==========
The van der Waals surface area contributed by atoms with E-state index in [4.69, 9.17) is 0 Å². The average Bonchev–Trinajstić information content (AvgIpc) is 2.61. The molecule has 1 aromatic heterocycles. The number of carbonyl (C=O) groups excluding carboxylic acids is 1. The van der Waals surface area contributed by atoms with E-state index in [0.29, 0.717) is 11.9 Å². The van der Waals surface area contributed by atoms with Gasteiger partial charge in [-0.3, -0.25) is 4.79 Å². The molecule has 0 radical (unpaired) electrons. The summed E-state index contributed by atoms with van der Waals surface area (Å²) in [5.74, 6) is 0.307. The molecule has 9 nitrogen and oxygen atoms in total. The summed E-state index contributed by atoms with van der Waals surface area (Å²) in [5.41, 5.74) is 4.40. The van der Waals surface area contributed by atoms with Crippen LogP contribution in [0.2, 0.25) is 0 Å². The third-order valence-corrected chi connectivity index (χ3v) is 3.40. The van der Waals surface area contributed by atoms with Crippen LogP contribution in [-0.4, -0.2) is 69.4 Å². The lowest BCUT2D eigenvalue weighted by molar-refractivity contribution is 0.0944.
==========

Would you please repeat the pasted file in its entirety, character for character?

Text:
The van der Waals surface area contributed by atoms with E-state index in [4.69, 9.17) is 0 Å². The average Bonchev–Trinajstić information content (AvgIpc) is 2.61. The molecule has 1 aromatic heterocycles. The number of carbonyl (C=O) groups excluding carboxylic acids is 1. The van der Waals surface area contributed by atoms with E-state index in [0.29, 0.717) is 11.9 Å². The van der Waals surface area contributed by atoms with Gasteiger partial charge in [-0.3, -0.25) is 4.79 Å². The molecule has 0 radical (unpaired) electrons. The summed E-state index contributed by atoms with van der Waals surface area (Å²) in [5.74, 6) is 0.307. The molecule has 9 nitrogen and oxygen atoms in total. The summed E-state index contributed by atoms with van der Waals surface area (Å²) in [5.41, 5.74) is 4.40. The van der Waals surface area contributed by atoms with Crippen LogP contribution in [0.2, 0.25) is 0 Å². The third-order valence-corrected chi connectivity index (χ3v) is 3.40. The van der Waals surface area contributed by atoms with Crippen LogP contribution in [-0.4, -0.2) is 69.4 Å². The lowest BCUT2D eigenvalue weighted by molar-refractivity contribution is 0.0944.